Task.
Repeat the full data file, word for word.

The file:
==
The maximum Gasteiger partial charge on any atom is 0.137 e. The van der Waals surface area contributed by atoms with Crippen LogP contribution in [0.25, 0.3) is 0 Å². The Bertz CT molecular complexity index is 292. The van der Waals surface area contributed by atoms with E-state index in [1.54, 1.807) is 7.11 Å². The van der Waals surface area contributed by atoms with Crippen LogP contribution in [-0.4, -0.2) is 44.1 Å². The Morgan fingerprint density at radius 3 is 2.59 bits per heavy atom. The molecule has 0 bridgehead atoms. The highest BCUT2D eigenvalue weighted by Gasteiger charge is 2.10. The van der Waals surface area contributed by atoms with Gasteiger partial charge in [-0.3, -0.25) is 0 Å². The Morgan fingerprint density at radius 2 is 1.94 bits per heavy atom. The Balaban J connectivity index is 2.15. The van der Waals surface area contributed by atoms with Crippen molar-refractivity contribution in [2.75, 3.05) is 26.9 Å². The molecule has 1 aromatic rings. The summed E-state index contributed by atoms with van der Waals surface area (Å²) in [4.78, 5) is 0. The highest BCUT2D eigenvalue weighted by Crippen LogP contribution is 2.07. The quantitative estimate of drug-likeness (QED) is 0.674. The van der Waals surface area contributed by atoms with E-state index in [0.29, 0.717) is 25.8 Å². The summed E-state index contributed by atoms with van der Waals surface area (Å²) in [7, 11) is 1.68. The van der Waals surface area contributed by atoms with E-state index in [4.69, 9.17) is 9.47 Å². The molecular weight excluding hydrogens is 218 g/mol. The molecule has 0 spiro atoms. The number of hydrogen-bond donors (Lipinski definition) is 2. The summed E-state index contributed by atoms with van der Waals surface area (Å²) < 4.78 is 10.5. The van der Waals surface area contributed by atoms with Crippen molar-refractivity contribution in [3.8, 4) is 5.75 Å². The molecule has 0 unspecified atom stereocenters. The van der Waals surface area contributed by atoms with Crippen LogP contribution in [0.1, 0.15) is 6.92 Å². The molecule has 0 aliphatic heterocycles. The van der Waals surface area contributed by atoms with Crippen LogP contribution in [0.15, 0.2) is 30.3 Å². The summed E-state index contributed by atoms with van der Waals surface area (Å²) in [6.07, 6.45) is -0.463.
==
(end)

The maximum Gasteiger partial charge on any atom is 0.137 e. The van der Waals surface area contributed by atoms with Crippen LogP contribution in [0.25, 0.3) is 0 Å². The Bertz CT molecular complexity index is 292. The van der Waals surface area contributed by atoms with E-state index in [1.54, 1.807) is 7.11 Å². The van der Waals surface area contributed by atoms with Crippen LogP contribution in [-0.4, -0.2) is 44.1 Å². The Morgan fingerprint density at radius 3 is 2.59 bits per heavy atom. The molecule has 0 bridgehead atoms. The highest BCUT2D eigenvalue weighted by Gasteiger charge is 2.10. The van der Waals surface area contributed by atoms with Gasteiger partial charge in [-0.3, -0.25) is 0 Å². The Morgan fingerprint density at radius 2 is 1.94 bits per heavy atom. The Balaban J connectivity index is 2.15. The van der Waals surface area contributed by atoms with Crippen molar-refractivity contribution in [2.75, 3.05) is 26.9 Å². The molecule has 1 aromatic rings. The summed E-state index contributed by atoms with van der Waals surface area (Å²) in [4.78, 5) is 0. The highest BCUT2D eigenvalue weighted by Crippen LogP contribution is 2.07. The quantitative estimate of drug-likeness (QED) is 0.674. The van der Waals surface area contributed by atoms with E-state index in [0.29, 0.717) is 25.8 Å². The summed E-state index contributed by atoms with van der Waals surface area (Å²) in [7, 11) is 1.68. The van der Waals surface area contributed by atoms with E-state index in [4.69, 9.17) is 9.47 Å². The molecular weight excluding hydrogens is 218 g/mol. The molecule has 0 spiro atoms. The number of hydrogen-bond donors (Lipinski definition) is 2. The summed E-state index contributed by atoms with van der Waals surface area (Å²) < 4.78 is 10.5. The van der Waals surface area contributed by atoms with Crippen molar-refractivity contribution in [3.8, 4) is 5.75 Å². The molecule has 0 unspecified atom stereocenters. The van der Waals surface area contributed by atoms with Crippen LogP contribution in [0.1, 0.15) is 6.92 Å². The molecule has 0 aliphatic heterocycles. The van der Waals surface area contributed by atoms with Crippen LogP contribution in [0.15, 0.2) is 30.3 Å². The summed E-state index contributed by atoms with van der Waals surface area (Å²) in [6.07, 6.45) is -0.463.